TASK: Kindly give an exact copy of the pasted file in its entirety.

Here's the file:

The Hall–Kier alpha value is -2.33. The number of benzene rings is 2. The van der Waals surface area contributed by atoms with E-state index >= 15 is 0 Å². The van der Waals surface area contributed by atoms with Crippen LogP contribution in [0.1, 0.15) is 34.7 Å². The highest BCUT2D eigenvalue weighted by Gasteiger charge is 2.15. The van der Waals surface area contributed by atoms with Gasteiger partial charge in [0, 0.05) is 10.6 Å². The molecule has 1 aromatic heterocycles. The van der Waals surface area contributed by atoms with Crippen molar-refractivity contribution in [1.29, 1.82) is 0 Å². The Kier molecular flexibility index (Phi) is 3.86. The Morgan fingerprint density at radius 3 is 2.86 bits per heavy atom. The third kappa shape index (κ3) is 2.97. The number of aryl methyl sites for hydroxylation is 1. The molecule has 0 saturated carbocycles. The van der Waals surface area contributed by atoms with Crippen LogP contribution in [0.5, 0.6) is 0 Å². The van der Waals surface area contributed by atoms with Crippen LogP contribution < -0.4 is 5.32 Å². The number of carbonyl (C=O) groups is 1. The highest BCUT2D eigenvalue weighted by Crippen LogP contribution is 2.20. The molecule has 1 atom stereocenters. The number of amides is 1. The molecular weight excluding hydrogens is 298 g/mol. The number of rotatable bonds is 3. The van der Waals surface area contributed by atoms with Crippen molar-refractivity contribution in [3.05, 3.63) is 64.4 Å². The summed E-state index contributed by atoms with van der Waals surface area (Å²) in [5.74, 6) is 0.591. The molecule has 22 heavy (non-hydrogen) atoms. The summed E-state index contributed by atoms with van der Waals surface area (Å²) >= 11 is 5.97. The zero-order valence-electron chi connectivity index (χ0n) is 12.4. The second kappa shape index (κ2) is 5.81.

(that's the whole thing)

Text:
The Hall–Kier alpha value is -2.33. The number of benzene rings is 2. The van der Waals surface area contributed by atoms with E-state index >= 15 is 0 Å². The van der Waals surface area contributed by atoms with Crippen LogP contribution in [0.1, 0.15) is 34.7 Å². The highest BCUT2D eigenvalue weighted by Gasteiger charge is 2.15. The van der Waals surface area contributed by atoms with Gasteiger partial charge in [0, 0.05) is 10.6 Å². The molecule has 1 aromatic heterocycles. The van der Waals surface area contributed by atoms with Crippen molar-refractivity contribution in [1.29, 1.82) is 0 Å². The Kier molecular flexibility index (Phi) is 3.86. The Morgan fingerprint density at radius 3 is 2.86 bits per heavy atom. The third kappa shape index (κ3) is 2.97. The number of aryl methyl sites for hydroxylation is 1. The molecule has 0 saturated carbocycles. The van der Waals surface area contributed by atoms with Crippen LogP contribution in [0.5, 0.6) is 0 Å². The van der Waals surface area contributed by atoms with Crippen LogP contribution < -0.4 is 5.32 Å². The number of carbonyl (C=O) groups is 1. The highest BCUT2D eigenvalue weighted by Crippen LogP contribution is 2.20. The molecule has 1 atom stereocenters. The number of amides is 1. The molecular weight excluding hydrogens is 298 g/mol. The number of rotatable bonds is 3. The van der Waals surface area contributed by atoms with Crippen molar-refractivity contribution in [3.05, 3.63) is 64.4 Å². The summed E-state index contributed by atoms with van der Waals surface area (Å²) in [5.74, 6) is 0.591. The molecule has 22 heavy (non-hydrogen) atoms. The summed E-state index contributed by atoms with van der Waals surface area (Å²) >= 11 is 5.97. The zero-order valence-electron chi connectivity index (χ0n) is 12.4. The second kappa shape index (κ2) is 5.81.